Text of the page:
As for what has caused the nitrite spike it could be from the dead plant material that you removed. It is also possible that the tank was not fully cycled, more information can help in trying to determine if that is the case.
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post #6 of 19 (permalink) Old 04-01-2013, 02:02 AM Thread Starter
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Re: Nitrite spike in a cycled tank

As mentioned in my first post, the tank was fully cycled. I know it was because during cycling I tested daily and watched all the levels spike and drop to zero, stopping at Nitrates obviously which have remained at 20ppm and under since the cycling was completed. 4 weeks ago is around the time I put water in. The cycle took about a week, I used fish food and seeded sponges to cycle.

If the plant decay has caused the spike (which I think is the only possibility), I'm wondering why the trites are still high after the plant matter was removed, even with the numerous water changes I've done since then.

So I have one vote for continuing daily water changes. Thanks!

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post #7 of 19 (permalink) Old 04-01-2013, 02:09 AM
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Ammonia to nitrites are one type of bacteria and nitrates to nitrates are another right? Perhaps the issue is that there are enough of the first type to keep up with any ammonia being produced but not enough of the second to keep up with the nitrite production from the first set?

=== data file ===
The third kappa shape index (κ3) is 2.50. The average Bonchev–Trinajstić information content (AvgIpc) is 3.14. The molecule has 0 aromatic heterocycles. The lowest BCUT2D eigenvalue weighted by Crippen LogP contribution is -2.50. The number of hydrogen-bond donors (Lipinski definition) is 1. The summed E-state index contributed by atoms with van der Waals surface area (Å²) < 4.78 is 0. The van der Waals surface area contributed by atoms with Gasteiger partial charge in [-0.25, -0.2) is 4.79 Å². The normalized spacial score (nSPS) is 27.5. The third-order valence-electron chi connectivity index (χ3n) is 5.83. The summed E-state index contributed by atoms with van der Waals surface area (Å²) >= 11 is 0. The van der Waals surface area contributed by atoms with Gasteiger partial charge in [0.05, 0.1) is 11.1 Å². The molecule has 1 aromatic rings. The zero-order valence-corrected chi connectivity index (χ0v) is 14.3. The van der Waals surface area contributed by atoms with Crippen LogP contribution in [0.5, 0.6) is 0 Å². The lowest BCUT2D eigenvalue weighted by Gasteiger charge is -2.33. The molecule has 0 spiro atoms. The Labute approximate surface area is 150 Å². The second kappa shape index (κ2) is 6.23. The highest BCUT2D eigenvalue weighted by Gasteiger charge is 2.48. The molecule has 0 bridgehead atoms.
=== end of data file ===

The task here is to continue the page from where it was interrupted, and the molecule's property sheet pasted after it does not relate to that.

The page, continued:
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post #8 of 19 (permalink) Old 04-01-2013, 02:14 AM Thread Starter
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Re: Nitrite spike in a cycled tank

Yeh I was thinking that too, but it's weird that I didn't have that problem before. I wonder if the stage 2 bacteria didn't have enough to eat and died off or something. If that even happens, it's definitely never happened to me before...


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post #9 of 19 (permalink) Old 04-01-2013, 02:24 AM
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Well the good news is that you are seeing nitrates being produced. If it is an issue of a lack of that type of bacteria all you need to do is wait a few days for them to reproduce enough to the point that they can handle the load.
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post #10 of 19 (permalink) Old 04-01-2013, 02:29 AM Thread Starter
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Re: Nitrite spike in a cycled tank

True story. I still think it's weird. This type of thing is typically a non cycled tank problem.
So now if we think it's a lack of bacteria, should I still be going ahead with daily water changes?
edit: or continue high doses of Prime and wait?


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post #11 of 19 (permalink) Old 04-01-2013, 02:38 AM
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I'd go with daily water changes unless your using tap water that contains chloramides. If your water contains chloramides then no I would stop the water changes and try and find a supply of RO water to use until your nitrites settle down. The reason why is that to de-toxify chloramides the Prime has to break the chemical bond of the chemical producing ammonia and chloride...thus with chloramide treated water you are constantly adding in a supply of ammonia. (Mind you its great for cycling tanks, just add tap water every few days and Prime and your tank cycles.)